Beginning this month, USDA's National Agricultural Statistics Service will visit selected farmers in the Chesapeake Bay watershed for a hugely important Conservation Effects Assessment Project survey. That'll include farms in Delaware, Maryland, New York, Pennsylvania, Virginia and West Virginia.
The CEAP survey will gather information from producers about farming and conservation practices on cultivated cropland. One reason is to gather more details about conservation practices voluntarily put into place on farms. This has been a boiling controversy between ag and environmental groups, and key to what happens on the regulatory front.
Agriculture insists that farmers do far more than given credit for. Environmentalists contend that's not the case.
"The 2011 CEAP survey is extremely important to all of the states in the Chesapeake Bay watershed," says Ed Kee, Delaware Secretary of Agriculture. "It'll give us all a clearer, more factual picture of what has actually happened, and what's happening now, regarding agriculture and the Bay.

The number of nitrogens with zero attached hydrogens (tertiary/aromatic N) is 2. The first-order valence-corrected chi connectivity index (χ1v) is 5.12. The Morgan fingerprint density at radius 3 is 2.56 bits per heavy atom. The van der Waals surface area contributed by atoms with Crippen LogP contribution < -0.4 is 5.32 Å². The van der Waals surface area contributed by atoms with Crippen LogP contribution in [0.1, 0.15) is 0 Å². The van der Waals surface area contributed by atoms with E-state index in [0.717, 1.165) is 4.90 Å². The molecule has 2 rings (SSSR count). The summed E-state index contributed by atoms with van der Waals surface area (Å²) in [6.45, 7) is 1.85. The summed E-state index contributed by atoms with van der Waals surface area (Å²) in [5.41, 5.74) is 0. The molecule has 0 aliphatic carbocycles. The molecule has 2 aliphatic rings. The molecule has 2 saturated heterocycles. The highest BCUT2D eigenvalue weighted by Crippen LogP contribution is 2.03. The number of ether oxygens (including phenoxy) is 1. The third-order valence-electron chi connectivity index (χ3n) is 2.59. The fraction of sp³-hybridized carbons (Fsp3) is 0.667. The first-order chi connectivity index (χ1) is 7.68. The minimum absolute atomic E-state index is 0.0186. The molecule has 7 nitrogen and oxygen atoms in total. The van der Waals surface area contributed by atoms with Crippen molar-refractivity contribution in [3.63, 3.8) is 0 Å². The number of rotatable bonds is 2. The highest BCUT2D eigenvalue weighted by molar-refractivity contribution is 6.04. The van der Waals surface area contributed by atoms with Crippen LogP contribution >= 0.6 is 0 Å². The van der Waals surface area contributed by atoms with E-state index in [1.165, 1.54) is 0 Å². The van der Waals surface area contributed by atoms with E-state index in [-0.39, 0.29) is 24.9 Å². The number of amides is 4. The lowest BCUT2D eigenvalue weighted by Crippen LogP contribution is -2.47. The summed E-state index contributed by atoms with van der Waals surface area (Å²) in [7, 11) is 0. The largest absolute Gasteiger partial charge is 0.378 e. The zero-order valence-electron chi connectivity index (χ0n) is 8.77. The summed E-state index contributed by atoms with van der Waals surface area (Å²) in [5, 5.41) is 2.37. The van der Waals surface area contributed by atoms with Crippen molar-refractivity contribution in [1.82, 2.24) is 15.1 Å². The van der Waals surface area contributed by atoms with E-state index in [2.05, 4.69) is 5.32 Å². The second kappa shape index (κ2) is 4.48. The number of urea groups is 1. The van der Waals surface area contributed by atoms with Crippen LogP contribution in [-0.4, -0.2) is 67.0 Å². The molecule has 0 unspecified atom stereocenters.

"CEAP provides the only scientific-based opportunity to document farmers' many voluntary as well as incentive-based conservation practices that should be included as part of any watershed improvement model as we move ahead to address water quality issues."
Kevin Pautler, NASS director of Pennsylvania's field office, encourages all farmers contacted to respond to the survey. "Your response will help provide a much needed complete picture of conservation practices in the Chesapeake Bay watershed."
The survey intends to illustrate the good work that farmers are already doing to conserve natural resources and protect soil and water. "Chesapeake Bay area farmers have continued to install many on-farm best management practices since NASS last conducted the CEAP survey in 2006," adds Pautler. The updated information is needed to document prevalence of all conservation practices and provide a basis for improving conservation planning, implementation and watershed management.
NASS survey staff will be calling on farmers over the next four months. In Delaware, 77 selected farmers will be visited, reports Chris Cadwallader, director of NASS's Delaware Field
field office. Encouraging farmers to respond, he says the results will document the good work farmers are already doing to conserve natural resources. It'll help better measure corresponding achievements in reducing the environmental impact to the Chesapeake Bay from agricultural lands.